Significant decrease in antennal responses to a component of the kairomone, methyl salicylate, indicates that the modulation of the behavioral response may be occurring at the peripheral level. This differs from mechanisms proposed for Lepidoptera where the modulation of behavioral responses of male moths to female-emitted sex pheromone involves juvenile hormone-dependent decreases in sensitivity of interneurons in the antennal lobe (Anton and Gadenne 1999); responses of peripheral receptors as measured by EAGs stay the same (Gadenne et al. 2001). Similarly, EAGs of virgin and mated female moths do not differ, thus suggesting central nervous system involvement in the attraction of mated females to host plant attractants (Rajapakse et al. 2006).
If the behavioral change induced by mating or sexual contact in L. decemlineata is regulated at least partially by the antennal olfactory receptors, it may occur through changes in components of the peripheral olfactory machinery. In the malaria vector mosquito Anopheles gambiae, a candidate odor receptor is down-regulated after a blood meal (Fox et al. 2001); this down-regulation corresponded with reduction in olfactory responses in A. gambiae to human odors (Takken et al. 2001) as demonstrated earlier for sensory neural responses in the yellow fever mosquito Aedes aegypti (Davis 1984). A similar mechanism where mating induces down-regulation of odorant receptors for kairomonal molecules could account for changes in receptor responsiveness observed here for L. decemlineata.
A decreased response to plant attractants of both sexes of L. decemlineata after mating is adaptive. Adult male beetles produce an aggregation pheromone (Dickens et al. 2002) that is enhanced by host plant volatiles including the three-component kairomone used in this study (Dickens 2006). Once attracted to the host plant, mating ensues followed by egg deposition by fertilized females. Decreased levels of responsiveness to attractants might decrease movement of females from plants where males are located, thus ensuring mating. The likelihood that both sexes remain on the same plant is further enhanced as only contact is necessary for the change in responsiveness to the plant attractant. Alternatively, if down-regulation of odorant receptors is involved in the behavioral change, it may be economical as plant attractants are abundant. The restoration of sensitivity 72 h later may be functional as oviposition may have taken place and the likelihood of remating has increased.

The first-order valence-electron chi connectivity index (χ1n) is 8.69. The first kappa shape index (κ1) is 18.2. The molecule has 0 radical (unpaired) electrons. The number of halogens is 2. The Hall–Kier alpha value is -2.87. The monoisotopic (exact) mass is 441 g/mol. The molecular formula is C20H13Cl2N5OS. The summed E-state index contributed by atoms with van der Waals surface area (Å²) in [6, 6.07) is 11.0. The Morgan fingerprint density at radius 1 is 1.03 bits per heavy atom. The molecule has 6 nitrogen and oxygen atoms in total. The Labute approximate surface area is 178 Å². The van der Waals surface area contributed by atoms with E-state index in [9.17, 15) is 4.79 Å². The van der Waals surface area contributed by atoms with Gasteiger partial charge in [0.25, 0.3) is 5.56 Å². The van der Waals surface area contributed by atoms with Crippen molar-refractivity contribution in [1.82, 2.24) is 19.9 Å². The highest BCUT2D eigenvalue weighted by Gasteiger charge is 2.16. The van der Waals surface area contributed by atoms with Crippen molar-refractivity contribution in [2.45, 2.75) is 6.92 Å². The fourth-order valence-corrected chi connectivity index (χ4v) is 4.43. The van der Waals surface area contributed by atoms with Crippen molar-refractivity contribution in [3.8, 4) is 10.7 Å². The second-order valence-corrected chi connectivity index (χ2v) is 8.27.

I thank Dr. J. C. Davis for expert technical assistance; Dr. Bryan Vinyard, USDA, ARS, Biometrical Counseling Center, Beltsville, MD, for statistical analyses; Dr. T. H. Kuhar, Department of Entomology, Virginia Polytechnic Institute and State University, Painter, VA, for critical review of the manuscript; and Dr. A. Mattoo for support and encouragement. This research was funded in part by a grant from the USDA Potato Grants Program.